Tuesday, May 25, 2021

Red Letter

As of yesterday I’m fully vaccinated! First thing I did? Went to my P.O. box for the first time since March 2020! (And afterwards I went to buy socks with more support. Really wildin’ out here.) And what a pleasant surprise to see so many Dreams of a City postcards! Which means: even though I left these postcards throughout Chicago before the pandemic (I stopped once it was time to lock down), all of these dreams were mailed during the pandemic.

Fitting that my first activity was gathering hope. After I scan these, I’ll be sharing them daily to @dreamsofacity. Follow along!

(For those of you who aren’t familiar with my labor of love: From 2008-2009 in Manhattan, and then from 2012-early 2020 in Chicago, I made thousands of pre-stamped self-addressed postcards, each with the prompt, “Tell me one thing you dream of doing before you die. Use this card as your canvas,” and each—this is the most important part—with a different code on the bottom. I left these postcards in public places all over the city, using the codes to record where I left each one. So, when a card returned to me, I was able to match its code with its location and was able to tell where each one was found, and have been gradually creating a map of the city from all your dreams. It’s a 13-year-old love letter and a message of hope.

View all 100 mapped Manhattan dreams 2008-2009 on Flickr, all 600+ mapped Chicago dreams 2012-2020 on Instagram, and more information on this page.)

Another momentous occasion: On this day 10 years ago, I thought of the concept for the first art show I independently curated, Exquisite Corpse!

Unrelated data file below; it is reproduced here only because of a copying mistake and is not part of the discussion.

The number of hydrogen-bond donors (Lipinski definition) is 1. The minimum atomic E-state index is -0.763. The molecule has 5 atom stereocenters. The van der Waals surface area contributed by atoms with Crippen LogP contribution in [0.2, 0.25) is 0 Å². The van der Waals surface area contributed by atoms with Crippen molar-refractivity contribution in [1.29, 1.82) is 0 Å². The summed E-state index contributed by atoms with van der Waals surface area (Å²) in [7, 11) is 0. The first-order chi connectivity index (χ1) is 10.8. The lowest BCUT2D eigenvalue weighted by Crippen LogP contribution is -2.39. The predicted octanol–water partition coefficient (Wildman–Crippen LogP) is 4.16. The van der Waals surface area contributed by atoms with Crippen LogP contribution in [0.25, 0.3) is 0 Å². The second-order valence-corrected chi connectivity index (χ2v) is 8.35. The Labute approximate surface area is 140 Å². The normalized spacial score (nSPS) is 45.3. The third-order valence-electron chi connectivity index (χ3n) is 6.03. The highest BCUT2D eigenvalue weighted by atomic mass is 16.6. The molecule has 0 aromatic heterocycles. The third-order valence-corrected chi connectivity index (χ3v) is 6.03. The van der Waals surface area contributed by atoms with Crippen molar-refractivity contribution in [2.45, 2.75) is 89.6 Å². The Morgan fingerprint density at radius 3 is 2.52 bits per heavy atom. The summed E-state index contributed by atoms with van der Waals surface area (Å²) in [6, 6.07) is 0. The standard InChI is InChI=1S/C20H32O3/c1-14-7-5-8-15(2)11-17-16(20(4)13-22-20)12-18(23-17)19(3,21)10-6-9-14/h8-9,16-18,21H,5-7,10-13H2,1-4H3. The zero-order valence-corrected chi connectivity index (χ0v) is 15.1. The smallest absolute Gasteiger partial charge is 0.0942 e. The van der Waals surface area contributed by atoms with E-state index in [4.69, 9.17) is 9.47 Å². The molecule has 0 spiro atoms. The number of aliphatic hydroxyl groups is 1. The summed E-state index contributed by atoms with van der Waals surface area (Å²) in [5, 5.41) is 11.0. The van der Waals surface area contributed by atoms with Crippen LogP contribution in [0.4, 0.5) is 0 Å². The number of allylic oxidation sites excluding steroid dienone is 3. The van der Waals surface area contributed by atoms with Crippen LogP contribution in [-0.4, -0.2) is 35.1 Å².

I assigned artists who didn’t know each other beforehand into pairs/groups and had them collaborate on creating new artwork for the exhibition. The late great Paul Klein came to preview it, and he gave me my first real review. It was glorious.

Next up / 10 years later / virtually opening this June: DECAHEDRON!

P.S. In case you missed the previous post, PetaPixel interviewed me about my new online gallery for my iPhone 5s photography. Check it out!

Thursday, May 20, 2021

Pixel Perfect

I got interviewed by PetaPixel about my iPhone 5s photography!

Thank you to writer Anete Lusina and editor-in-chief Jaron Schneider for this great feature!

Monday, May 17, 2021


I got my 2nd dose of the Moderna vaccine!

I was prepared for the side effects, which is why I made not one but two art announcements beforehand. Take a look if you missed ‘em.

Speaking of of vaccines: As of one week ago, my parents are now fully vaccinated. On Friday, for the first time since April 2020, my mom went inside the grocery store instead of getting curbside pickup! (Like I’ve said, we’ve been strict—me most of all.)

And: Thank you for including me and SLAYSIAN (still on view since March 2020!) in this wonderful collection of recommendations for Chicago’s AAPI businesses and makers, One Design Company!

Via One Design:
“Local AAPI businesses, makers, cultural centers, and more deserve celebration and support, always—but right now, that’s especially true. In collaboration with our Asian American colleagues, you’ll find a studio-curated collection of 67 Chicago-area businesses, organizations, and makers across 8 different categories. Join us in supporting them now and well into the future.”

Happy Asian American and Pacific Islander Month, everyone.

Thursday, May 6, 2021

Lens Craft

It’s not the tool; it’s the artist. From 2014–2021, I captured photos around the world using only my iPhone 5s. (And before I finally joined you all in the 21st Century and got the aforementioned phone, I had been using a point-and-shoot.) You don’t need fancy equipment—not even a tripod—to take beautiful photos.

Look up. Chicago 2015.

I’m also nothing if not stubborn, planned obsolescence be damned. It took until last week—right after Apple rolled out iOS 14.5 for newer phones and my 5s crashed whenever I tried to open my Instagram—for me to finally retire my beloved 5s. RIP, Jenny’s first smartphone, March 17, 2014 – April 28, 2021.

Goodnight, sweet prince.